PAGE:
Predicting the Structure of the Solar Corona and Inner Heliosphere during <i>Parker Solar Probe</i> \textquoterights First Perihelion Pass

<p>NASA\textquoterights Parker Solar Probe (PSP) spacecraft reached its first perihelion of 35.7 solar radii on 2018 November 5. To aid in mission planning, and in anticipation of the unprecedented measurements to be returned, in late October, we developed a three-dimensional magnetohydrodynamic (MHD) solution for the solar corona and inner heliosphere, driven by the then available observations of the Sun\textquoterights photospheric magnetic field. Our model incorporates a wave-turbulence-driven model to heat the corona. Here, we present our predictions for the structure of the solar corona and the likely in situ measurements that PSP will be returning over the next few months. We infer that, in the days prior to first encounter, PSP was immersed in wind emanating from a well-established, positive-polarity northern polar coronal hole. During the encounter, however, field lines from the spacecraft mapped to a negative-polarity equatorial coronal hole, within which it remained for the entire encounter, before becoming magnetically connected to a positive-polarity equatorial coronal hole. When the PSP data become available, these model results can be used to assist in their calibration and interpretation, and, additionally, provide a global context for interpreting the localized in situ measurements. In particular, we can identify what types of solar wind PSP encountered, what the underlying magnetic structure was, and how complexities in the orbital trajectory can be interpreted within a global, inertial frame. Ultimately, the measurements returned by PSP can be used to constrain current theories for heating the solar corona and accelerating the solar wind.</p>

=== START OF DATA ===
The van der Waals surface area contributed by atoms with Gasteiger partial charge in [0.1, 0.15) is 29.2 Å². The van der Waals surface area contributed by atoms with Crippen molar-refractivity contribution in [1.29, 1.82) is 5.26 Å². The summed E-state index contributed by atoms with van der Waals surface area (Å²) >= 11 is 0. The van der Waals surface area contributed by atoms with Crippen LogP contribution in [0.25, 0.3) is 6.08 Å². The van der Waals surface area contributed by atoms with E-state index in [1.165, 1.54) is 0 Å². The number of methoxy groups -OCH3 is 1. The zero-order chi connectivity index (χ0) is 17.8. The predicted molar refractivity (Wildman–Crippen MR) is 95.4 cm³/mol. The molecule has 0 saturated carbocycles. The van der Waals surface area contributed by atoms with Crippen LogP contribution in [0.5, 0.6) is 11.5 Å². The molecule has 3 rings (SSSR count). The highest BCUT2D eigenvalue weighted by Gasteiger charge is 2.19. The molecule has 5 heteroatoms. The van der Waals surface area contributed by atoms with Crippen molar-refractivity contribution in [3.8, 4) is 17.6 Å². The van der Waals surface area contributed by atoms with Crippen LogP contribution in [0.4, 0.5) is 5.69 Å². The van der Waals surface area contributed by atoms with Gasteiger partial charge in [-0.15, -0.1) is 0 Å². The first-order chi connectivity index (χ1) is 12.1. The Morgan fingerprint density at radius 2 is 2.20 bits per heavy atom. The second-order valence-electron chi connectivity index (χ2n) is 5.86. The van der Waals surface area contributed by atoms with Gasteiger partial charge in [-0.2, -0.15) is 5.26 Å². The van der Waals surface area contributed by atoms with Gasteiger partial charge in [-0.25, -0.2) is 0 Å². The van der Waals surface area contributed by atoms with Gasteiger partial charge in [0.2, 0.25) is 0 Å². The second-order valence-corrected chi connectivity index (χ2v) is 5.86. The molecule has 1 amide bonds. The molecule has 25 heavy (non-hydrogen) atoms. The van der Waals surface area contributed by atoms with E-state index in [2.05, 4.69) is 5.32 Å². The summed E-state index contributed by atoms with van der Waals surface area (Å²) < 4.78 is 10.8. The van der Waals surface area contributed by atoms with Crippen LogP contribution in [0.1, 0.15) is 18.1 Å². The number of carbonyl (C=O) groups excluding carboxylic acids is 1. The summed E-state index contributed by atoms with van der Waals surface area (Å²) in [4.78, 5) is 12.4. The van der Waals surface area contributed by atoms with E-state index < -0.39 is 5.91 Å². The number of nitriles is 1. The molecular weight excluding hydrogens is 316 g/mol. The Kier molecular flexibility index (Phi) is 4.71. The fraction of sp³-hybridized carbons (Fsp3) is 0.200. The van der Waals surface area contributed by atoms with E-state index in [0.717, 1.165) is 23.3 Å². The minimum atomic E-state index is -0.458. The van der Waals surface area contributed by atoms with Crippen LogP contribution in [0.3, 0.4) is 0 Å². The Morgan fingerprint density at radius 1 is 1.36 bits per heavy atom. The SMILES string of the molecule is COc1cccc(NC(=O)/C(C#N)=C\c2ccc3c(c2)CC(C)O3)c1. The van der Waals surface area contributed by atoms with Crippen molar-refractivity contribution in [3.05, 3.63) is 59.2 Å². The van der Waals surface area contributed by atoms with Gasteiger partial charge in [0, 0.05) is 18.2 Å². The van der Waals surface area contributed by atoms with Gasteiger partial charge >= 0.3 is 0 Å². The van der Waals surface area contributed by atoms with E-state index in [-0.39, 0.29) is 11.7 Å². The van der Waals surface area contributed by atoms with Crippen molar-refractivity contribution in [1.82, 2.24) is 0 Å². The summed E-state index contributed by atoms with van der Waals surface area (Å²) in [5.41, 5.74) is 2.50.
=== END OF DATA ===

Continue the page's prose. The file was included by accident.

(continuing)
Year of Publication
The Astrophysical Journal
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Date Published